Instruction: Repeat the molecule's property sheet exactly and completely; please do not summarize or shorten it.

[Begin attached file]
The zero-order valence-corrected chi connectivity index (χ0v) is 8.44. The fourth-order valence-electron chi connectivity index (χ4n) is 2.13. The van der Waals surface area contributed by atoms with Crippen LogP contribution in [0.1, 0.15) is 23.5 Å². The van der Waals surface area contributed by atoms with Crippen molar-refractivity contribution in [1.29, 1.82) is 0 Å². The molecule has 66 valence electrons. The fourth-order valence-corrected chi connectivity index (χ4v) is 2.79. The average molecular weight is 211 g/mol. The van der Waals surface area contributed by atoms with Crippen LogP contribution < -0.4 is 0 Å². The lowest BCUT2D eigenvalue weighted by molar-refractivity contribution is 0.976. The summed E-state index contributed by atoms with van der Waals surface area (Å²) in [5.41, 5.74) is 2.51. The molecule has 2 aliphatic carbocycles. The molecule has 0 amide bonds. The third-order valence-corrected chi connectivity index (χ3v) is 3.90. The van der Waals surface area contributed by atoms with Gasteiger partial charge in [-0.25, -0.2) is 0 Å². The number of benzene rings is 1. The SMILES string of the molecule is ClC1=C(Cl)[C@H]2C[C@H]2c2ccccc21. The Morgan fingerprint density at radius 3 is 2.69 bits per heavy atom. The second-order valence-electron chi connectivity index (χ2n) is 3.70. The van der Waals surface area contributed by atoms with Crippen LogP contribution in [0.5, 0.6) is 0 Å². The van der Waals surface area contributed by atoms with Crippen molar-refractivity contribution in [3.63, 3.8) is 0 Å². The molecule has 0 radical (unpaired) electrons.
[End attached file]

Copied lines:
The zero-order valence-corrected chi connectivity index (χ0v) is 8.44. The fourth-order valence-electron chi connectivity index (χ4n) is 2.13. The van der Waals surface area contributed by atoms with Crippen LogP contribution in [0.1, 0.15) is 23.5 Å². The van der Waals surface area contributed by atoms with Crippen molar-refractivity contribution in [1.29, 1.82) is 0 Å². The molecule has 66 valence electrons. The fourth-order valence-corrected chi connectivity index (χ4v) is 2.79. The average molecular weight is 211 g/mol. The van der Waals surface area contributed by atoms with Crippen LogP contribution < -0.4 is 0 Å². The lowest BCUT2D eigenvalue weighted by molar-refractivity contribution is 0.976. The summed E-state index contributed by atoms with van der Waals surface area (Å²) in [5.41, 5.74) is 2.51. The molecule has 2 aliphatic carbocycles. The molecule has 0 amide bonds. The third-order valence-corrected chi connectivity index (χ3v) is 3.90. The van der Waals surface area contributed by atoms with Gasteiger partial charge in [-0.25, -0.2) is 0 Å². The number of benzene rings is 1. The SMILES string of the molecule is ClC1=C(Cl)[C@H]2C[C@H]2c2ccccc21. The Morgan fingerprint density at radius 3 is 2.69 bits per heavy atom. The second-order valence-electron chi connectivity index (χ2n) is 3.70. The van der Waals surface area contributed by atoms with Crippen LogP contribution in [0.5, 0.6) is 0 Å². The van der Waals surface area contributed by atoms with Crippen molar-refractivity contribution in [3.63, 3.8) is 0 Å². The molecule has 0 radical (unpaired) electrons.